The Michigan Democrat—and first Palestinian-American woman elected to Congress—shared an image of the boy, Rayyan Yaser Suleiman, tweeted by the nonprofit Institute for Middle East Understanding.

      • ScheerpostIsrael’s Got Some Nerve Decrying Russia’s Annexations

        Juan Cole writes about the irony behind the Israeli foreign ministry to saying that Russia shouldn’t be annexing land from its neighbors.

    • Freedom of Information / Freedom of the Press

      • VOA News‘They Just Disappear’: Iran’s Journalists Detained Over Protest Coverage

        Nazish told VOA that although CFWIJ has been able to confirm the location of several of the imprisoned journalists, “we don’t even know which authorities took” the others.

        In Iran, she said, “journalists are being imprisoned and then they just disappear.”

        The New York-based Committee to Protect Journalists (CPJ), which is also tracking arrests, has said that many are taken from their homes at night by agents who do not provide court documents or arrest warrants. Many of those detained have not been formally charged.

      • MeduzaMeduza journalist Vladimir Sevrinovsky arrested in Dagestan — Meduza

        The journalist Vladimir Sevrinovsky has been arrested in Makhachkala, Dagestan, according to Dagestani publication Novoye Delo.

      • Telex (Hungary)Happy second birthday, Telex!
    • Civil Rights/Policing

      • Pro PublicaColorado’s Parental Responsibility Evaluator System Is Broken

        She expected Mark Kilmer, the Colorado “parental responsibility evaluator” appointed to her parents’ custody case, would want to hear about the incident that had led to her father being charged with felony child abuse and pleading guilty to misdemeanor assault. The 14-year-old was surprised, then, as she talked to Kilmer on the front porch of her mother’s suburban Denver home in October of 2020, that he didn’t seem interested in learning about it.

      • Teen VogueParents of Uvalde Shooting Victims Are Protesting at the School District Office

        Parents of children killed in May’s Uvalde, Texas, school shooting are entering day three of a protest outside of the Uvalde Consolidated Independent School District (UCISD). The parents, who are blocking the building’s entrance, say that the school district has failed to investigate the school resource officers (SROs) who didn’t enter the classroom for a reported 77 minutes after the shooter began firing. They’re concerned that those SROs are still guarding children; Uvalde’s school police chief, Pete Arredondo, was fired at the end of August.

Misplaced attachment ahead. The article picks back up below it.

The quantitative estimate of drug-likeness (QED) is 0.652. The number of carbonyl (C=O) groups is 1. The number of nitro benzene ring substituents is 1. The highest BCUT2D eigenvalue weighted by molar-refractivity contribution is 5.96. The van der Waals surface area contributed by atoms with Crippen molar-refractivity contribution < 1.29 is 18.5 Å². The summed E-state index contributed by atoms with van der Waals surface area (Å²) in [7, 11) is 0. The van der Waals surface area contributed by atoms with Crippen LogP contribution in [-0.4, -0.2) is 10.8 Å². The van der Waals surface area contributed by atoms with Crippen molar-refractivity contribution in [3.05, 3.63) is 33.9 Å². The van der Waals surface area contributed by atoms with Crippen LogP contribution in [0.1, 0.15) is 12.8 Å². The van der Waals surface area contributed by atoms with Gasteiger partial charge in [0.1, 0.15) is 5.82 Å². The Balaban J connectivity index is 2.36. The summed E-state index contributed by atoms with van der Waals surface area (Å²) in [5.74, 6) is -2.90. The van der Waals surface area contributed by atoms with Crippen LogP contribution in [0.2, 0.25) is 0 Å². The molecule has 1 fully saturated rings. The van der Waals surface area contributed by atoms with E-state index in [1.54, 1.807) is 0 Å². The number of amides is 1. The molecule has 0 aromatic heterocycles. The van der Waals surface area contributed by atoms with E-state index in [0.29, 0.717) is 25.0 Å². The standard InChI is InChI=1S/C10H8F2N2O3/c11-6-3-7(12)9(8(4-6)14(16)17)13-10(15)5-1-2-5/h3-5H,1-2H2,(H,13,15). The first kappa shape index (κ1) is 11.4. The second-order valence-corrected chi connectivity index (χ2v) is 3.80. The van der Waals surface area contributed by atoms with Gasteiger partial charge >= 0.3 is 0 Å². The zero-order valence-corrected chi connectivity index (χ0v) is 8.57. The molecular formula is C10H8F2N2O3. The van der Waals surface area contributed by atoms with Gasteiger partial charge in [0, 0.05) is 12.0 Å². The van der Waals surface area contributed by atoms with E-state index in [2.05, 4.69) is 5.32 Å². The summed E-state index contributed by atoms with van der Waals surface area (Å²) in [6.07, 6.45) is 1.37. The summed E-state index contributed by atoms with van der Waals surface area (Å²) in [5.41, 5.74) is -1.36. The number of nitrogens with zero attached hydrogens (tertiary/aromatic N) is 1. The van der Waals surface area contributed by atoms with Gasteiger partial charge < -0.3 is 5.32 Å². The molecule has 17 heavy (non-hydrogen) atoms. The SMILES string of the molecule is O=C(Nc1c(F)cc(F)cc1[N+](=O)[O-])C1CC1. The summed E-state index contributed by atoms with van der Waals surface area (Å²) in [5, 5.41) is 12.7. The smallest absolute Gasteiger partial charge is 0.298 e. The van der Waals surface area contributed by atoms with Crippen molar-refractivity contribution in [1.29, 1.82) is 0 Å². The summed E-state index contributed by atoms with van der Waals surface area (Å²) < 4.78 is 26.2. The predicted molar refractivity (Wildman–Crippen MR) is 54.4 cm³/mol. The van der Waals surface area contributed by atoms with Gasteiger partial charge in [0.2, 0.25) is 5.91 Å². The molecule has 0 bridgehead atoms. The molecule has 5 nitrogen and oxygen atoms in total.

• NPRBikes are everywhere in Kabul since the Taliban takeover. But who’s not cycling? Women

        Afghans aren’t riding bikes to cut down on their carbon emissions, which are barely a global blip. They aren’t on a health kick. It is a reflection of how badly the country’s economy has unraveled. Even Afghans fortunate enough to be working are now often unable to afford a comfort once taken largely for granted: a ride in a bus or a shared cab. (Private cars have long been prohibitively expensive for most Afghans.)

      • RTLIran committed ‘crimes against humanity’ in 2019 crackdown: lawyers

        The Iran Atrocities (Aban) Tribunal, which was convened by various human rights groups, heard evidence from over 250 witnesses as it investigated whether the Iranian regime broke international law in its response to the demonstrations.

        The protests, of a magnitude rarely seen in Iran following the 1979 Islamic Revolution and being repeated across the country in recent weeks, erupted nationwide in November 2019 after a sudden hike in fuel prices.

      • FAIRJulio López Varona on Puerto Rico Colonialism, Guerline Jozef on Haitian Refugee Abuse
      • FAIRPalestinian Erasure Starts in Preschool—With Sesame Street’s Endorsement

        Many children in the United States will never meet a Palestinian in person, and if they do, they may need to overcome the negative images and stereotypes that pervade popular culture: terrorist, religious extremist, misogynist, etc. For this reason, books are a critical if underused opportunity for kids to learn about the people of Palestine.

      • The DissenterPrison Strike Spreads In Alabama As Incarcerated Individuals Demand DOJ Protect Their Human Rights